The Heart of Faith


Cambridge: Lutterworth Press, 2008       178pp                £15  pb                 ISBN: 978-0-7188-3072-4

The main purpose of this excellent book edited by Andrew Atherstone is to show that within the Church of England there has always been a strong thread of classic, orthodox, ‘mere Christianity,’ and that this has provided the Church with some of her brightest and best.  While there may have been diversity of experience and doctrine on secondary issues, there was a common core of Protestant and we might say Evangelical theology amongst them.  It is not a collection of mini-biographies, but looks at “the heart of faith” of each individual on issues such as the atonement, scripture, the Spirit, and mission to get a sense of where their hearts lay on these key issues.

The book begins, perhaps surprisingly, with a look at this theology in England prior to the Reformation, and Gerald Bray does a great job of tracing the roots of the kind of generously-defined Christian orthodoxy followed in the rest of the book.  Roger Beckwith on Cranmer and Nigel Atkinson on Hooker give us the fruit of their researches, and it is a pleasure to read Baptist Mark Dever writing warmly and positively about Anglican puritan Richard Sibbes (on whom he also wrote his doctoral dissertation).

Atherstone has helpfully selected other individuals for attention alongside these perhaps more predictable paths.  There is a fascinating chapter on Robert Boyle, the seventeenth century scientist, and illuminating looks at Wilberforce and Shaftesbury to demonstrate the biblically-motivated and politically-engaged activism of this tradition within the English church.  Two women – Frances Ridley Havergal and Susanna Wesley – are vividly brought to life, the former by Atherstone himself in a typically well-documented and clear study.  The big names of “mere evangelicalism” are also included: Charles Simeon (Alan Munden), J.C. Ryle (David Bebbington), John Stott (David Wells), and David Watson (Graham Cray), as well as a solid chapter on C.S. Lewis. Lewis, we must not forget, was not an Evangelical. That being said, he was very clearly part of this central stream of orthodox churchmanship, which is well brought out in a chapter by Michael Ward.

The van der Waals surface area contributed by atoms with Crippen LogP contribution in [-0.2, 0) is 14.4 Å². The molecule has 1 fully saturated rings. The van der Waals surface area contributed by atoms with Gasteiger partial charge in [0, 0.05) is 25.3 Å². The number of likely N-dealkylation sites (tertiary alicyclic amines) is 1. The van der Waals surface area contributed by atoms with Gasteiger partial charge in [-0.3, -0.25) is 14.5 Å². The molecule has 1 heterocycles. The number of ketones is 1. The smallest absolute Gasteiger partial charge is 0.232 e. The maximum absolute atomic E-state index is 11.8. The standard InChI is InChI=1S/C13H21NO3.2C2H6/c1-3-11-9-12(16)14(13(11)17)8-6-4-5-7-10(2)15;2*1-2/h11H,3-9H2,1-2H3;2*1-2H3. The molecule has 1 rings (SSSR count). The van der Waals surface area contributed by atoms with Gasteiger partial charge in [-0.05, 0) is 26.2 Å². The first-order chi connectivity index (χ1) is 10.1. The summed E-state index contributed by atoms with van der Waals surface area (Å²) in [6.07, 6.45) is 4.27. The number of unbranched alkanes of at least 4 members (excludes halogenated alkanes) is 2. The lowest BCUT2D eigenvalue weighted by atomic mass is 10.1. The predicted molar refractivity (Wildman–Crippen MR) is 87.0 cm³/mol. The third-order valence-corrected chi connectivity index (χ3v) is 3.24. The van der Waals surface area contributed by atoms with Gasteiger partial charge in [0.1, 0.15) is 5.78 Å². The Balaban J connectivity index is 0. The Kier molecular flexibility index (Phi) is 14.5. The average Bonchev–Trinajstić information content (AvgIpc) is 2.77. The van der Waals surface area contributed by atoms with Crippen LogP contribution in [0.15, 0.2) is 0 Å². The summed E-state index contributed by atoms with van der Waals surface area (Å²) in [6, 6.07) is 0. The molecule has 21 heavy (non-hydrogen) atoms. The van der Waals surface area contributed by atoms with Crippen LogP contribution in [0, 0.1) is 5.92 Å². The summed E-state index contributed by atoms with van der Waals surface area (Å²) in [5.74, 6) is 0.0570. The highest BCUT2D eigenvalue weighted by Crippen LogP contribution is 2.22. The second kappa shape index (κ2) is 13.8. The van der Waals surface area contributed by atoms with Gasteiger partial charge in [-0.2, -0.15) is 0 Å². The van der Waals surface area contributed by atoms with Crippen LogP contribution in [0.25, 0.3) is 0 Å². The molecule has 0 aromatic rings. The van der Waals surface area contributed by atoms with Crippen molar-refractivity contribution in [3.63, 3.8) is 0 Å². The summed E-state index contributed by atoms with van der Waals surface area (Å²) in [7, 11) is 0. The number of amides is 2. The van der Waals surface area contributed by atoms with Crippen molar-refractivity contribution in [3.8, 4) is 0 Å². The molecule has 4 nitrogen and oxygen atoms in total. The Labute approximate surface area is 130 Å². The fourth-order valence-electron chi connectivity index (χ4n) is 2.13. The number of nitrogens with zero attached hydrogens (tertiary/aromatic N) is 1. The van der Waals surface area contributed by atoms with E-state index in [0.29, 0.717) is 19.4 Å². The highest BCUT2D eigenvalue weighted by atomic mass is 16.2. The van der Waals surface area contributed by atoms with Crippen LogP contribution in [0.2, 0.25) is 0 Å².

Although the book consists of separate chapters by this impressive array of scholars, it has been very well edited and sewn together both in terms of its narrative continuity and its overall message.  It would make a great gift to any potential or current ordinand, to give them both an introduction to these men and women graciously used by God in the past, and a strong sense of solidarity with this grand orthodox coalition within Anglicanism. It demonstrates very effectively, to both liberal and Anglo-catholic revisionists, that the Anglican mainstream has always been located somewhere other than in their camps, and so takes the battle over Anglican identity to them.

To have all this demonstrated by historical experts from home and abroad, from Anglican, Congregationalist, Baptist, and Methodist backgrounds, is a great coup for the cause. In the eyes of many observers it is the very people who have formed the heart of Anglican faith over the centuries (like those highlighted in this book) who are under threat of marginalisation or even effective expulsion at present, as the radical liberal agenda continues to dominate nationally and internationally. This volume could be extremely useful in an attempt to sway those who disagree with classic orthodoxy, over homosexuality or women’s consecration perhaps, but are repulsed by the intolerance it currently faces from liberal extremists.  If people such as those featured here were unable to “follow Christ in the Church of England” and vitality and vigour such as theirs was to be excluded in future, the loss to the established church as a whole would be incalculable.

This review first appeared in Churchman 126/1 (2012).


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